How To Handle North Korea

After recently calling for “fire and fury” against North Korea, President Trump has been criticized for adopting such a harsh tone. Top cabinet members such as James Mattis and Rex Tillerson were quick to defend Trump by saying that he spoke “in a language that Kim Jong-un can understand.” Since that statement, President Trump has doubled down on his words, citing that maybe he “wasn’t tough enough.”

What the American people can safely conclude from Trump’s tone is that the current administration will be taking a hard-line approach towards North Korea. Such a hard-line approach will certainly cause concerns on both sides of the aisle; many will believe that a war may be unnecessary while others believe it is absolutely justified. I undoubtedly believe that North Korea is a threat to South Korea and has proven itself to be hostile towards the United States. Overall, the path the Trump Administration is taking is definitely more assuring than the imaginary “red line” policy of the Obama years.

But in order to handle North Korea well, the current administration must do more than talk tough from the White House. The current approach can be improved if we make it clear to North Korea that we are more than willing to take military action. Trump is definitely going out of his way to show that. Nevertheless, I would like to see President Trump attempt diplomatic measures with Jong-un while negotiating from a point of strength.

Jonah Goldberg’s recent article at the National Review laid out key advice to follow when initiating diplomacy:

“If you don’t decide before you enter negotiations what you want from negotiations, all you are doing is negotiating for more negotiations while your opponent is negotiating for more time in pursuit of a concrete goal.”

In other words, the Trump Administration must decide beforehand what they want from North Korea through diplomacyand the answer is clear. We all want North Korea to completely stop their nuclear program, and end their hostility towards the United States and South Korea. Although it seems delusional to think that Jong-un will follow these requests, it is imperative that our enemy knows that we are after a goal. In addition, the fact that Trump can certainly talk a good talk means that at the very least, there is a remote possibility that Trump’s big mouth can talk us out of war.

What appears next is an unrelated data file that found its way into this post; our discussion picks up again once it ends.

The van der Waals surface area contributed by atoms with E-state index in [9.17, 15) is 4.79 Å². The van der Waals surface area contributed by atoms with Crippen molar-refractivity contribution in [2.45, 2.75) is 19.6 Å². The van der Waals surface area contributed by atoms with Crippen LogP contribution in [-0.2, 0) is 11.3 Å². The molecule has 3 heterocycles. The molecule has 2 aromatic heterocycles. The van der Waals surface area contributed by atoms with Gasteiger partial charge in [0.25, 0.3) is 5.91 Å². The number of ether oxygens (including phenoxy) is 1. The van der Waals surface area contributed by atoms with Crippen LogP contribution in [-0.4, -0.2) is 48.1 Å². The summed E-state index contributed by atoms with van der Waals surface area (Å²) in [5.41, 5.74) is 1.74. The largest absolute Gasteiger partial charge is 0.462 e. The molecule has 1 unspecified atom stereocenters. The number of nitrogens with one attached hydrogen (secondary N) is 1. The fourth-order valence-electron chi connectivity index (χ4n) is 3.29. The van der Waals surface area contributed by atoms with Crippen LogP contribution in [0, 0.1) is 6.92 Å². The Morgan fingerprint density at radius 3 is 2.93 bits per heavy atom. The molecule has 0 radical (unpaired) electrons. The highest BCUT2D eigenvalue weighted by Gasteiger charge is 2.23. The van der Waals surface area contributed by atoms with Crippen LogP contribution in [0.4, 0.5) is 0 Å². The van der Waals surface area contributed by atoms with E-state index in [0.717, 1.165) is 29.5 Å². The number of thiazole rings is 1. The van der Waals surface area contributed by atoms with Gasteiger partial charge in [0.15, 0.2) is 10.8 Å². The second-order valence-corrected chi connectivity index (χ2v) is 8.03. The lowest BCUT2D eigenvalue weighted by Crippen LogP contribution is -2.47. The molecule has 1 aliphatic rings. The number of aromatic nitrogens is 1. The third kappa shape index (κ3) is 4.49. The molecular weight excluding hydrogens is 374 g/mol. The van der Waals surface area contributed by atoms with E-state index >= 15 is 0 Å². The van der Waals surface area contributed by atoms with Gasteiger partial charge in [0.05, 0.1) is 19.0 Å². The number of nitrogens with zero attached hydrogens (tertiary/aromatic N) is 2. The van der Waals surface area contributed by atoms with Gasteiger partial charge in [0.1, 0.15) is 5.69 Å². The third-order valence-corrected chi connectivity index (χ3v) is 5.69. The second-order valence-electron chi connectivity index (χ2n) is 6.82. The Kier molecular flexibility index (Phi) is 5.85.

But if Kim Jong-un remains uncooperative throughout negotiations, and he likely will be, a preemptive strike would be the next step.

Since the deal Bill Clinton negotiated with the North Koreans in the mid-90’s, North Korea has continued to build up their nuclear arsenal. Once North Korea attains their desired arsenal, their first targets will likely be Seoul and the West Coast of the United States. If we continue to stand idly by while they build up their weapons, then we would be fools. It would be foolish not to wage a war with North Korea when we know all too well what their endgame is. That is why I believe that a preemptive strike may be necessary.

However , it is necessary that the Trump administration begins with diplomacy to assert our position and advance American interests. From there, it is also necessary that should we not achieve our goals through discussions, launching a war would be the only sane and logical action to protect America and its people from this rogue despot in North Korea.


  1. It said if negotiations fail, a preemptive strike is next. What the hell!? That’s a neocon strategy and not libertarian at all. Preemptive strike is nothing more than act of aggression and not in line with defensive just war theory.

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